Our tomato seedlings in the greenhouse have for the most part flourished and once again, we are in the midst of transplanting them onto the first hectare of our nucleus farm.
As at the time this blog was written, ten blocks out of the fifteen blocks in “Tomato Jos Field 1” had been completed. Thanks to the generous contribution of Heinz Seed, #TeamTomatoJos is carrying out research on five different tomato seed varieties. We want to find out which variety or varieties (fingers crossed), will have the best results here in Nigeria, and yield the most fruit. The answer to that will be revealed in our randomized block trial. We divided our field into small “blocks” and transplanted the varieties into randomly selected blocks as a way to protect the trial against “bias” that could come from one part of the field having more nutritious soil or receiving more water than other parts. We want to make sure that any differences in yield are due to the performance of the tomato seed, not other external factors in the field!
Fun fact: did you know that there are more than 4,000 types of tomatoes that are bred specifically for processing? And that’s not even including the fresh market varieties, or cherry tomatoes, or the much-desired beefsteak tomatoes… If you visit our farm, you will see that the tomatoes we grow cannot really be identified by size. The variants we grow can be identified by shape and color: is it oval? Blocky? Or pear shaped? Is the fruit the standard tomato red color? Or is it highly saturated in color?
So you see, not all tomatoes are created equal. Apart from size, shape and color, some varieties are perfect for juices, some for paste, some for dicing, some for ketchup, and many more for other specifics. Right now, we want to sell the tomatoes we will harvest to the open markets and at the same time experiment on which tomato variants are suitable for paste; we also want to take note of the tomatoes that will taste good even after the extreme temperatures the fruits will be put through during the paste making process.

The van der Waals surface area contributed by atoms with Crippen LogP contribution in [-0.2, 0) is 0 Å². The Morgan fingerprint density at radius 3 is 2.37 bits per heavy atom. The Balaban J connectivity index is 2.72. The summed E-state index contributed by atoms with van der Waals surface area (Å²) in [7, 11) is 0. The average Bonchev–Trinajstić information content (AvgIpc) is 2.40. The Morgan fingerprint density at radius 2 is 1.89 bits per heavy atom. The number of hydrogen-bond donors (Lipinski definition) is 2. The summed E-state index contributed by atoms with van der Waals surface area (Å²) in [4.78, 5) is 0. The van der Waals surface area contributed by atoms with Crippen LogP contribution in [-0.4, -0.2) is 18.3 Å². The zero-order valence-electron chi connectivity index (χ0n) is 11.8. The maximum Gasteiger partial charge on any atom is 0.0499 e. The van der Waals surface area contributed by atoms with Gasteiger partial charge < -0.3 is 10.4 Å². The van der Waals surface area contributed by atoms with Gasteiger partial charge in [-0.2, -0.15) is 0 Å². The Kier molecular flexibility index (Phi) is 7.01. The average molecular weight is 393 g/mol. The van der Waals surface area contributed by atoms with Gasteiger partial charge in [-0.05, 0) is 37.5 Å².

Meanwhile, some of our farm laborers are hard at work in the greenhouse; mixing and setting the peat moss in trays then, planting tomato seeds in preparation for the next season.
After seeding the trays, they are well covered and stored in the dark in order to induce the speed of the germination process….or so we hope. We seem to be suffering a setback. Major or minor factor, we cannot ascertain at this time but the temperatures in Panda, Nasarawa has intermittently dropped for several nights, for the past few weeks. We are fearful that the cold will hinder the growth of the seedlings in our open air green house. As you know, we planted five different tomato variants in our nursery but one variant (H1418) gravely disappointed us and though the type of peat moss we used was to blame, the major drop in temperature easily could have been another damaging factor. This is probably a sign for us not to put our complete trust in this variant as it may be mercurial. This time though, thankfully, our quick thinking Field Supervisor has devised a make shift plan. He tightly wound up the seeded trays with a thick black plastic nylon known as tarpaulin to trap any heat generated, inwards. We are hoping this temperature drop does not continue this way.
Whew! That’s probably more than you ever wanted to know about seeds and seedlings, so we’ll leave you here for now and hope to catch you next time! Stay tuned and be sure to follow us on Facebook, Twitter, and Instagram with handle @TeamTomatoJos.